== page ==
The Cost of Cancer

bag of money

It’s been almost 5 years since I was diagnosed with breast cancer and pretty much everything has healed – everything except my wallet.  Cancer isn’t just devastating physically and emotionally, but it can be financially as well.  I was fortunate to have health insurance and short term disability benefits through my job, but amazingly, I’m still paying off some bills from years ago.  I can still picture the piles of statements in my living room from doctors, hospitals and insurance companies.  I felt like I was drowning in a sea of debt.  I was worried about my health, about my family, about my future, and about how I was going to pay for it all. One day, I actually burst into tears when I was told I qualified for a $100 gas card to help with the cost of driving to and from treatment.  Everything eventually worked itself out and I’ve learned not to get totally freaked out about medical expenses now.  They are a fact of life – my life, especially – and there are people and organizations out there that can help, but you (or someone advocating on your behalf) need to devote a good amount of time to research.  Talk to your doctors about patient assistance programs, talk to the hospital about payment plans, look online for local and national organizations that assist with financial resources for cancer patients, become intimately familiar with your insurance plan and benefits and make informed choices regarding your treatment. In my resource section, I have listed some organizations that I’ve had some experience with and may be able to help you or your loved ones(s).  There’s also a great website called that explores issues and questions regarding the costs associated with a cancer diagnosis and treatment, please visit that page at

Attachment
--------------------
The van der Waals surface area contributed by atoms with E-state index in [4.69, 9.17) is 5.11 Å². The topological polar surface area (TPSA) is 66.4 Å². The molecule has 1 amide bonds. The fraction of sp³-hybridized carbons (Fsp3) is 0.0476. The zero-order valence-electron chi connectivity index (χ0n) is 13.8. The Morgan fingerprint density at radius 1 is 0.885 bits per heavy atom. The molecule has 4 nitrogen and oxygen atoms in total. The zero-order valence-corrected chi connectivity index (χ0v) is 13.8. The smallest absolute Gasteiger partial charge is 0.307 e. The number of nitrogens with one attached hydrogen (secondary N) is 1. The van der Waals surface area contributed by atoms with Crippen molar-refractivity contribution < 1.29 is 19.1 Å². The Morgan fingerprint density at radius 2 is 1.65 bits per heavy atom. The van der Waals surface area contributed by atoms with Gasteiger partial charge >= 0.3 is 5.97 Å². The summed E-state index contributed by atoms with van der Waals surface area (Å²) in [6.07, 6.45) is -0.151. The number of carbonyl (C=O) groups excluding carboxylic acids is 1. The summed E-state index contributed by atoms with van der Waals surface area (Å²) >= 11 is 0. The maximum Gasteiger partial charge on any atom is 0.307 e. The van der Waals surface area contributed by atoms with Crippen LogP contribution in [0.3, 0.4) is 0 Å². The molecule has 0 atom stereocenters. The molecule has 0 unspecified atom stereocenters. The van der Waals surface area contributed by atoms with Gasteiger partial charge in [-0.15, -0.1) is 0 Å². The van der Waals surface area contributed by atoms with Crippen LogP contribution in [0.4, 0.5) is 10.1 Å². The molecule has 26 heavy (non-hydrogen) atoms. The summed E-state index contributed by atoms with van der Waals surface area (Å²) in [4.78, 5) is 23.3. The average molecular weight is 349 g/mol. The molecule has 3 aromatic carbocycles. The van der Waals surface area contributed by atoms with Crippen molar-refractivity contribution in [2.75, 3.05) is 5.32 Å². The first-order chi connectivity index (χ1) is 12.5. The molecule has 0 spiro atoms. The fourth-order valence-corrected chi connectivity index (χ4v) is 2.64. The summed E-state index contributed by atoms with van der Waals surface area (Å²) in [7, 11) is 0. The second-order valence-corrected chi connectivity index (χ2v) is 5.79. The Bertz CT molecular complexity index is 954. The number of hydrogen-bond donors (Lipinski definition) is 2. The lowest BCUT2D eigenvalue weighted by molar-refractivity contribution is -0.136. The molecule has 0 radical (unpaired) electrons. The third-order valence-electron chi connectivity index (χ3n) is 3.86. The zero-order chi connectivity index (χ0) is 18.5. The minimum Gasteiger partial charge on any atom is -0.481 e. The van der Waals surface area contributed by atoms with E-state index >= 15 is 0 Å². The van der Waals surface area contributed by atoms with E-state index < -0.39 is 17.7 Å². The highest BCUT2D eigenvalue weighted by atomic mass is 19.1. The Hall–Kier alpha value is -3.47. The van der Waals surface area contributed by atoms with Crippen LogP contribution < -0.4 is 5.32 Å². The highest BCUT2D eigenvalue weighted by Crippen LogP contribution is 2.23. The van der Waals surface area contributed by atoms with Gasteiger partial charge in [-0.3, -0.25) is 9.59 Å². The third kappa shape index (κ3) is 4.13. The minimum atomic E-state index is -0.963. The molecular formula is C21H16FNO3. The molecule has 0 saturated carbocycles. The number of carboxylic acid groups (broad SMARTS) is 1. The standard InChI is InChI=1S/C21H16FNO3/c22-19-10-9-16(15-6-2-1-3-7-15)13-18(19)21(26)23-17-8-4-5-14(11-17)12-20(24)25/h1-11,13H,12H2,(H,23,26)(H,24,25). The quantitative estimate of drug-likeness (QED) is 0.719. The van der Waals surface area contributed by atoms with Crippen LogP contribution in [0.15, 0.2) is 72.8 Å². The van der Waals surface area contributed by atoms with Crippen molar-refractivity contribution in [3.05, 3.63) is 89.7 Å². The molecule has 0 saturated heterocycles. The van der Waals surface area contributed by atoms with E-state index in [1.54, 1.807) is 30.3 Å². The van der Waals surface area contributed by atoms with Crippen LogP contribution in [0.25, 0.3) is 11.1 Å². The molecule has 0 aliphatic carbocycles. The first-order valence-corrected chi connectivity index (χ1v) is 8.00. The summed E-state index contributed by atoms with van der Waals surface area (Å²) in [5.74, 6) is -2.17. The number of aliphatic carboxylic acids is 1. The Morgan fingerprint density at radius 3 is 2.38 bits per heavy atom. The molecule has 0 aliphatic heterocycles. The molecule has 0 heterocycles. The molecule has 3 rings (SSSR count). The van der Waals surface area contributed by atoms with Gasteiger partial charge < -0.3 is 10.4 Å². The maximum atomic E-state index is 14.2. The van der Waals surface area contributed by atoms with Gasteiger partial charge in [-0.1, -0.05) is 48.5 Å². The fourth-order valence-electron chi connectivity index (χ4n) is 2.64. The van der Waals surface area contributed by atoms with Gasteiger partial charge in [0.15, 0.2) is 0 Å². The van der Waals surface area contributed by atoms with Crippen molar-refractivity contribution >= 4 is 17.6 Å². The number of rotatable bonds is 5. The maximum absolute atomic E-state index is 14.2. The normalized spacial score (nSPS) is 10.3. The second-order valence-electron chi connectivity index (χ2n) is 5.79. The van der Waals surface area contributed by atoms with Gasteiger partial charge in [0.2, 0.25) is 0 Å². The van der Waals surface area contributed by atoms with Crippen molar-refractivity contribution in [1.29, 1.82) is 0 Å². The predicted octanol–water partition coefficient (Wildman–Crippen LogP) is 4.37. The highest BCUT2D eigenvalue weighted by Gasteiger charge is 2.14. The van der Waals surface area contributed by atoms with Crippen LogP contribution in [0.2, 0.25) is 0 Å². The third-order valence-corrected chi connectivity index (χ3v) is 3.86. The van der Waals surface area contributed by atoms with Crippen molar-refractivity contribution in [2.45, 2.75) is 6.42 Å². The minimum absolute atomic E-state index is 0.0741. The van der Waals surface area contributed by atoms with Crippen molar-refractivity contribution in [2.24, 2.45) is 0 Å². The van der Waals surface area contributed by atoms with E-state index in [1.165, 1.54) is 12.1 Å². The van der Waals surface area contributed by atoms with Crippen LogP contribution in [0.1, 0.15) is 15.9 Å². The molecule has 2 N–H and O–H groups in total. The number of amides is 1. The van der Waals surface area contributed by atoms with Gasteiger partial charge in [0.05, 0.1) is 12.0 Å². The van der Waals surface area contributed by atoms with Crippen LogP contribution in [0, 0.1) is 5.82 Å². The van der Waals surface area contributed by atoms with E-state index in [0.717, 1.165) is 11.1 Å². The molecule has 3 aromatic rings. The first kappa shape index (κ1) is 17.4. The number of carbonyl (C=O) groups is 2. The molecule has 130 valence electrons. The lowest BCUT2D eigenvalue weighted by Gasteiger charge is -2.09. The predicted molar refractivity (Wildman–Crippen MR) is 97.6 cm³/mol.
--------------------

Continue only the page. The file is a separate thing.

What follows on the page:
So, let me strongly encourage you to ask for help, accept help, and pass it along by helping others when you have the chance.  It is not a sign of weakness to ask for assistance, especially when you’re fighting for your life or the life of a loved one.  Be well and be informed – help might be just waiting and hoping that you ask for it.



4 Years and Counting….

4 years and countingI recently had my 6 month follow up with my Oncologist, Dr. Elizabeth Tan-Chiu (whom I, along with many others, believe is a genius and real-life Wonder Woman). We were reviewing my chart and were very excited to see that I’m approaching my 5 year anniversary this October.  For those of you who know – and those of you who don’t – 5 years is kind of a big deal when it comes to survivorship.  I’ll be finished with my Zometa infusions, only need to see Dr.T once a year, and, hopefully, be able to stop taking my estrogen blocker, Arimidex. Some ladies have to take it for 10 years – I’m hoping I’m not in that category.  My wonder-woman doctor then told me something interesting – there is a new test called the Breast Cancer Index (BCI) which can help determine how long it will be beneficial for me to take Arimidex. It’s a test performed on the tissue saved from my tumors that were removed and archived – which is another interesting thing I learned – it is mandatory that tissue is saved for 10 years (which was a relief to hear – I thought they had to poke me some more to get breast tissue to test). So, my doc ordered the BCI and it should take a couple weeks to get the results. I’ll keep you posted.  In the meantime, to find out more about the Breast Cancer Index, visit

The Write Stuff : 30 in 30